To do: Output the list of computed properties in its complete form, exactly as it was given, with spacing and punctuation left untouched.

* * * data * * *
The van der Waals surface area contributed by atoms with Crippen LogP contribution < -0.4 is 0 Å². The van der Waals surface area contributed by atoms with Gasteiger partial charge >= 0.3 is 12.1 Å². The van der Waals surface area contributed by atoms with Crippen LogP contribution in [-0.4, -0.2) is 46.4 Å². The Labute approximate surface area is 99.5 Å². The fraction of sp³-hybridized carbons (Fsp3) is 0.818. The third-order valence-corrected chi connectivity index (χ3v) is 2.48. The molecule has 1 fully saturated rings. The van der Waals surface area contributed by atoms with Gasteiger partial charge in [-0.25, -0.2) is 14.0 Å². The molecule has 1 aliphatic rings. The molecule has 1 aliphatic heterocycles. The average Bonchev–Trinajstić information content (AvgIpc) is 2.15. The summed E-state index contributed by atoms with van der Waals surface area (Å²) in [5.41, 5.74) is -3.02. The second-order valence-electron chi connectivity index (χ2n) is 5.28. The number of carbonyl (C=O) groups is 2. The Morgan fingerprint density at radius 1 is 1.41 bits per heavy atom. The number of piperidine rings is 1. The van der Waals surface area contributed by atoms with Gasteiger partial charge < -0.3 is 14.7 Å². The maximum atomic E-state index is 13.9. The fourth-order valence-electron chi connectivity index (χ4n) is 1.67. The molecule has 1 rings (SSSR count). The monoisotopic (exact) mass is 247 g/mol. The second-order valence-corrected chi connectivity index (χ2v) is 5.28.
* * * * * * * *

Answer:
The van der Waals surface area contributed by atoms with Crippen LogP contribution < -0.4 is 0 Å². The van der Waals surface area contributed by atoms with Gasteiger partial charge >= 0.3 is 12.1 Å². The van der Waals surface area contributed by atoms with Crippen LogP contribution in [-0.4, -0.2) is 46.4 Å². The Labute approximate surface area is 99.5 Å². The fraction of sp³-hybridized carbons (Fsp3) is 0.818. The third-order valence-corrected chi connectivity index (χ3v) is 2.48. The molecule has 1 fully saturated rings. The van der Waals surface area contributed by atoms with Gasteiger partial charge in [-0.25, -0.2) is 14.0 Å². The molecule has 1 aliphatic rings. The molecule has 1 aliphatic heterocycles. The average Bonchev–Trinajstić information content (AvgIpc) is 2.15. The summed E-state index contributed by atoms with van der Waals surface area (Å²) in [5.41, 5.74) is -3.02. The second-order valence-electron chi connectivity index (χ2n) is 5.28. The number of carbonyl (C=O) groups is 2. The Morgan fingerprint density at radius 1 is 1.41 bits per heavy atom. The number of piperidine rings is 1. The van der Waals surface area contributed by atoms with Gasteiger partial charge < -0.3 is 14.7 Å². The maximum atomic E-state index is 13.9. The fourth-order valence-electron chi connectivity index (χ4n) is 1.67. The molecule has 1 rings (SSSR count). The monoisotopic (exact) mass is 247 g/mol. The second-order valence-corrected chi connectivity index (χ2v) is 5.28.